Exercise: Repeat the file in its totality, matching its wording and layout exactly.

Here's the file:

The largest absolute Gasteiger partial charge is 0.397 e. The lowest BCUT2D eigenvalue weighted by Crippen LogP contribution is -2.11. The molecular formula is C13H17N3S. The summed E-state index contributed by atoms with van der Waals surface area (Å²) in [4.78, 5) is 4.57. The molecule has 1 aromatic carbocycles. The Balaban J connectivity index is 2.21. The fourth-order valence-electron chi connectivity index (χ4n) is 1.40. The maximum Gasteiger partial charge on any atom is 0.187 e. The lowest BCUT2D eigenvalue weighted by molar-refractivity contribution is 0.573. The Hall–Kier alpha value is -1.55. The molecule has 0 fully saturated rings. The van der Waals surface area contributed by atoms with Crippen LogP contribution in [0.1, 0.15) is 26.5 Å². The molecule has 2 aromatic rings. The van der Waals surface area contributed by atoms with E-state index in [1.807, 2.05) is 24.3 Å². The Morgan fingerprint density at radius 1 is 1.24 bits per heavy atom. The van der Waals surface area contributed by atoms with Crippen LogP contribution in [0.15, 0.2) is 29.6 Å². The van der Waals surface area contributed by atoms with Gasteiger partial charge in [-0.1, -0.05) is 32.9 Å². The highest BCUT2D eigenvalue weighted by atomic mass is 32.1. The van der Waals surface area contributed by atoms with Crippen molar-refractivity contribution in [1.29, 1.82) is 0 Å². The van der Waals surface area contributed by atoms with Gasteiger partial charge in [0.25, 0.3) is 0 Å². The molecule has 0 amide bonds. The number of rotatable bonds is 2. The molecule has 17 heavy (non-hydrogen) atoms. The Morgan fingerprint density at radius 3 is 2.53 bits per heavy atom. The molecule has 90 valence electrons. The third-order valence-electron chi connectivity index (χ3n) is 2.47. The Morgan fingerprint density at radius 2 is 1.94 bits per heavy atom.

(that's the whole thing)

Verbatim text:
The largest absolute Gasteiger partial charge is 0.397 e. The lowest BCUT2D eigenvalue weighted by Crippen LogP contribution is -2.11. The molecular formula is C13H17N3S. The summed E-state index contributed by atoms with van der Waals surface area (Å²) in [4.78, 5) is 4.57. The molecule has 1 aromatic carbocycles. The Balaban J connectivity index is 2.21. The fourth-order valence-electron chi connectivity index (χ4n) is 1.40. The maximum Gasteiger partial charge on any atom is 0.187 e. The lowest BCUT2D eigenvalue weighted by molar-refractivity contribution is 0.573. The Hall–Kier alpha value is -1.55. The molecule has 0 fully saturated rings. The van der Waals surface area contributed by atoms with Crippen LogP contribution in [0.1, 0.15) is 26.5 Å². The molecule has 2 aromatic rings. The van der Waals surface area contributed by atoms with E-state index in [1.807, 2.05) is 24.3 Å². The Morgan fingerprint density at radius 1 is 1.24 bits per heavy atom. The van der Waals surface area contributed by atoms with Crippen LogP contribution in [0.15, 0.2) is 29.6 Å². The van der Waals surface area contributed by atoms with Gasteiger partial charge in [-0.1, -0.05) is 32.9 Å². The highest BCUT2D eigenvalue weighted by atomic mass is 32.1. The van der Waals surface area contributed by atoms with Crippen molar-refractivity contribution in [1.29, 1.82) is 0 Å². The van der Waals surface area contributed by atoms with Gasteiger partial charge in [0.25, 0.3) is 0 Å². The molecule has 0 amide bonds. The number of rotatable bonds is 2. The molecule has 17 heavy (non-hydrogen) atoms. The Morgan fingerprint density at radius 3 is 2.53 bits per heavy atom. The molecule has 90 valence electrons. The third-order valence-electron chi connectivity index (χ3n) is 2.47. The Morgan fingerprint density at radius 2 is 1.94 bits per heavy atom.